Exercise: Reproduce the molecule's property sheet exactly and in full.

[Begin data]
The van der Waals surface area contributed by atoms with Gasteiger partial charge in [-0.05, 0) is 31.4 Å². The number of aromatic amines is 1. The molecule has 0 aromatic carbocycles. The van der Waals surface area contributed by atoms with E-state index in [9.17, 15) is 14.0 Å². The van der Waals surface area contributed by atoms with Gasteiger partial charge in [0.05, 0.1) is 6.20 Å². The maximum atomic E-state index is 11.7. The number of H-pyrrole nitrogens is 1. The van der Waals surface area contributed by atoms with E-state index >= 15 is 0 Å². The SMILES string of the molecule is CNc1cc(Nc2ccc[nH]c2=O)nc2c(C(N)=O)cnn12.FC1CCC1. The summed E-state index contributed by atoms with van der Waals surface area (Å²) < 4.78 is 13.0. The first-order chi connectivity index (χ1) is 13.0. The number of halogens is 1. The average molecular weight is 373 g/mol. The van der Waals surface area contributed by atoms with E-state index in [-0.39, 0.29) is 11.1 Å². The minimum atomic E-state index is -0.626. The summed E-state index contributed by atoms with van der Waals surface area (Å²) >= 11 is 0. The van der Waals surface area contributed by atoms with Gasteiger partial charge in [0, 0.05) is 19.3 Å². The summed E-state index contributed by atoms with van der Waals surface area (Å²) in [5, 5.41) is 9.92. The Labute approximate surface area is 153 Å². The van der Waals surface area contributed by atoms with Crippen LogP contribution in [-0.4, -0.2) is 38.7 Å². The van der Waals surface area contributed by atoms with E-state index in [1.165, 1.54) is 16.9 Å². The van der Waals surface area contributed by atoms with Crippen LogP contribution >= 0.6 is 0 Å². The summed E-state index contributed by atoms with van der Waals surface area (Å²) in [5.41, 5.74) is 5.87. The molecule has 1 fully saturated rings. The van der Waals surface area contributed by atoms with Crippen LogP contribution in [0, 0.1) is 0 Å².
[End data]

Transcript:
The van der Waals surface area contributed by atoms with Gasteiger partial charge in [-0.05, 0) is 31.4 Å². The number of aromatic amines is 1. The molecule has 0 aromatic carbocycles. The van der Waals surface area contributed by atoms with E-state index in [9.17, 15) is 14.0 Å². The van der Waals surface area contributed by atoms with Gasteiger partial charge in [0.05, 0.1) is 6.20 Å². The maximum atomic E-state index is 11.7. The number of H-pyrrole nitrogens is 1. The van der Waals surface area contributed by atoms with E-state index >= 15 is 0 Å². The SMILES string of the molecule is CNc1cc(Nc2ccc[nH]c2=O)nc2c(C(N)=O)cnn12.FC1CCC1. The summed E-state index contributed by atoms with van der Waals surface area (Å²) < 4.78 is 13.0. The first-order chi connectivity index (χ1) is 13.0. The number of halogens is 1. The average molecular weight is 373 g/mol. The van der Waals surface area contributed by atoms with E-state index in [-0.39, 0.29) is 11.1 Å². The minimum atomic E-state index is -0.626. The summed E-state index contributed by atoms with van der Waals surface area (Å²) >= 11 is 0. The van der Waals surface area contributed by atoms with Gasteiger partial charge in [0, 0.05) is 19.3 Å². The summed E-state index contributed by atoms with van der Waals surface area (Å²) in [5, 5.41) is 9.92. The Labute approximate surface area is 153 Å². The van der Waals surface area contributed by atoms with Crippen LogP contribution in [-0.4, -0.2) is 38.7 Å². The van der Waals surface area contributed by atoms with E-state index in [1.165, 1.54) is 16.9 Å². The van der Waals surface area contributed by atoms with Crippen LogP contribution >= 0.6 is 0 Å². The summed E-state index contributed by atoms with van der Waals surface area (Å²) in [5.41, 5.74) is 5.87. The molecule has 1 fully saturated rings. The van der Waals surface area contributed by atoms with Crippen LogP contribution in [0, 0.1) is 0 Å².